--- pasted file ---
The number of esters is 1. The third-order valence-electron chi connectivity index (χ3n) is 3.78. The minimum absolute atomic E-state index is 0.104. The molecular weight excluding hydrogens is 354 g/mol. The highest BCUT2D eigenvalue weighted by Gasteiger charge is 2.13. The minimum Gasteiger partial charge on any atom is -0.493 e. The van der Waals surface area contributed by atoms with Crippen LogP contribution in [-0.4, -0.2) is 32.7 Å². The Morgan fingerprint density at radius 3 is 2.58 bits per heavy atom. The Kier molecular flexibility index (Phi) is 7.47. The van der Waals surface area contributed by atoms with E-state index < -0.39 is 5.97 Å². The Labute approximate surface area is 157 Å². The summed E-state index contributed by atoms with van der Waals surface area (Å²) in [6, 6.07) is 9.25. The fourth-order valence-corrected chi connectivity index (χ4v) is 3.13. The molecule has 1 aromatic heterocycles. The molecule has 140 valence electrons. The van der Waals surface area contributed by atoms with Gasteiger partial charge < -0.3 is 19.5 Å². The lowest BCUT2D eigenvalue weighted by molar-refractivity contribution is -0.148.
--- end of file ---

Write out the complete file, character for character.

The number of esters is 1. The third-order valence-electron chi connectivity index (χ3n) is 3.78. The minimum absolute atomic E-state index is 0.104. The molecular weight excluding hydrogens is 354 g/mol. The highest BCUT2D eigenvalue weighted by Gasteiger charge is 2.13. The minimum Gasteiger partial charge on any atom is -0.493 e. The van der Waals surface area contributed by atoms with Crippen LogP contribution in [-0.4, -0.2) is 32.7 Å². The Morgan fingerprint density at radius 3 is 2.58 bits per heavy atom. The Kier molecular flexibility index (Phi) is 7.47. The van der Waals surface area contributed by atoms with E-state index < -0.39 is 5.97 Å². The Labute approximate surface area is 157 Å². The summed E-state index contributed by atoms with van der Waals surface area (Å²) in [6, 6.07) is 9.25. The fourth-order valence-corrected chi connectivity index (χ4v) is 3.13. The molecule has 1 aromatic heterocycles. The molecule has 140 valence electrons. The van der Waals surface area contributed by atoms with Gasteiger partial charge < -0.3 is 19.5 Å². The lowest BCUT2D eigenvalue weighted by molar-refractivity contribution is -0.148.